Marae are a key feature of Māori society. The marae is a place where the Māori language can be spoken, where customs can be explored and debated, and where important ceremonies, such as welcoming visitors, meeting inter-tribal obligations, or farewelling the dead can be performed. The marae is a wāhi tapu, a 'sacred place' which carries great cultural meaning.
In Te Reo Māori, the marae atea is the open space in front of the wharenui (meeting house) which was traditionally part of a Pā (village). In modern usage the phrase is often shortened to marae, and has come to include all the land and buildings associated with the marae atea. Today marae are storehouses of history, mātauranga (knowledge) and taonga (treasures). Many marae are also venues for the provision of health, education, justice and social services.
In legal terms, a marae is a meeting place registered as a reserve under the Te Ture Whenua Māori Act 1993 ('The Māori Land Act'). Each marae has a group of trustees who are responsible for the operations of the marae. The Act governs the regulation of marae as reservations and sets out the responsibilities of the trustees in relation to the beneficiaries.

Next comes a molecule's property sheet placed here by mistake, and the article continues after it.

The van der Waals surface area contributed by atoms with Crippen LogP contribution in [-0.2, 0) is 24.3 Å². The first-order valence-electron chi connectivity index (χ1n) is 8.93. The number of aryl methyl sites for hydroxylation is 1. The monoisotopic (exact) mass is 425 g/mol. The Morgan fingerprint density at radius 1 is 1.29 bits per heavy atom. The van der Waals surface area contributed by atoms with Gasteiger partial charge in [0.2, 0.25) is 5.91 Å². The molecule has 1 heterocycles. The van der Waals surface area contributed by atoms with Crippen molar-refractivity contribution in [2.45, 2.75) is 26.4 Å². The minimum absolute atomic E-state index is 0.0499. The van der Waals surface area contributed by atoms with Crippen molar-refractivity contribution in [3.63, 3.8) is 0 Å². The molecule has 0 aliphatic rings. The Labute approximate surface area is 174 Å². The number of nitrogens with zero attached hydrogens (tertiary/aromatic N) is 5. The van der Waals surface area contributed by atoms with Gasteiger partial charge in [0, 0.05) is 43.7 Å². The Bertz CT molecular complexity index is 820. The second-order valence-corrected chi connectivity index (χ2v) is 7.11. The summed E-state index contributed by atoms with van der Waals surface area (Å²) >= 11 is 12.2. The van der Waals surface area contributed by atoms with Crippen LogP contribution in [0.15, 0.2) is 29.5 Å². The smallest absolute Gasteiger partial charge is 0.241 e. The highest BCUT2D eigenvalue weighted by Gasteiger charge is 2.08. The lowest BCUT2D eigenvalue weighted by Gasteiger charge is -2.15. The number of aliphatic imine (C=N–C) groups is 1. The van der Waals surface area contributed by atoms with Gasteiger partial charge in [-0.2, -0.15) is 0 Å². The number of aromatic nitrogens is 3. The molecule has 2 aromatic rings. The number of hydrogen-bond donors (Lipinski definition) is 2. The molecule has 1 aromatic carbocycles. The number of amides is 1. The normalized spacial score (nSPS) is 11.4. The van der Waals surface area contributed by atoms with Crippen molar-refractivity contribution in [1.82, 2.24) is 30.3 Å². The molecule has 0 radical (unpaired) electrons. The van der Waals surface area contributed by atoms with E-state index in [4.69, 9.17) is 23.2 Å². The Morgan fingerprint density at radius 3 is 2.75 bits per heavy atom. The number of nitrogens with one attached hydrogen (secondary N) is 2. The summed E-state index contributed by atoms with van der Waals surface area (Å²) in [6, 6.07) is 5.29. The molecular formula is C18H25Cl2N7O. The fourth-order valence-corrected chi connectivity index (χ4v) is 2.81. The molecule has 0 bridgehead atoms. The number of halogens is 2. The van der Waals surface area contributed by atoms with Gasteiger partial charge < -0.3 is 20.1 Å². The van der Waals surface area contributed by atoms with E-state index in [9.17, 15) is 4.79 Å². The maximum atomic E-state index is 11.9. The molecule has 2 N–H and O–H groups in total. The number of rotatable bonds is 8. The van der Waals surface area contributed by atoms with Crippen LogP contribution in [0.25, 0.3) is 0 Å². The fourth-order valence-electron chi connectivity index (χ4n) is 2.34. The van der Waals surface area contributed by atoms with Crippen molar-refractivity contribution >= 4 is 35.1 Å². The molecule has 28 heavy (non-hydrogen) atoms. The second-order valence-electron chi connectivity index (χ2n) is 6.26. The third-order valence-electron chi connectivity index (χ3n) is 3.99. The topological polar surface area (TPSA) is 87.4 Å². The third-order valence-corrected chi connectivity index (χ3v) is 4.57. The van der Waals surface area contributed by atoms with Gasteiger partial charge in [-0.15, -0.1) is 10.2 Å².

Traditional marae are normally owned by whānau, hapū and occasionally iwi. This means that marae are centres for whānau who connect with each other through whakapapa (genealogy). Since the mid nineteenth century, a number of urban marae have been established to serve the same purposes as traditional marae for Māori people living in urban settings. Many educational institutions have also established marae to provide a setting for their students, staff and communities. These non-traditional marae are based on kaupapa (theme) rather than whakapapa.
Further information and details of specific marae
Te Kāhui Māngai gives information on iwi identified in the Māori Fisheries Act 2004, and those iwi/hapū that have begun the process of negotiating settlement of their historical Treaty of Waitangi claims. This includes their rohe, hapū, marae, and other representative organisations.
This site contains information for the principal ancestral marae across Aotearoa, numbering almost 750 marae.
Naumai place is a portal for self-managed marae websites. It includes a searchable directory and links to resources for marae.
For Te Puni Kōkiri, marae development is about supporting marae to be thriving, self-determining entities. Each marae is unique in size, nature and structure. Identifying marae aspirations is crucial for self-determination. These may include the aspirations of iwi, hapū and whānau Māori as well as the aspirations of marae as an entity. Read more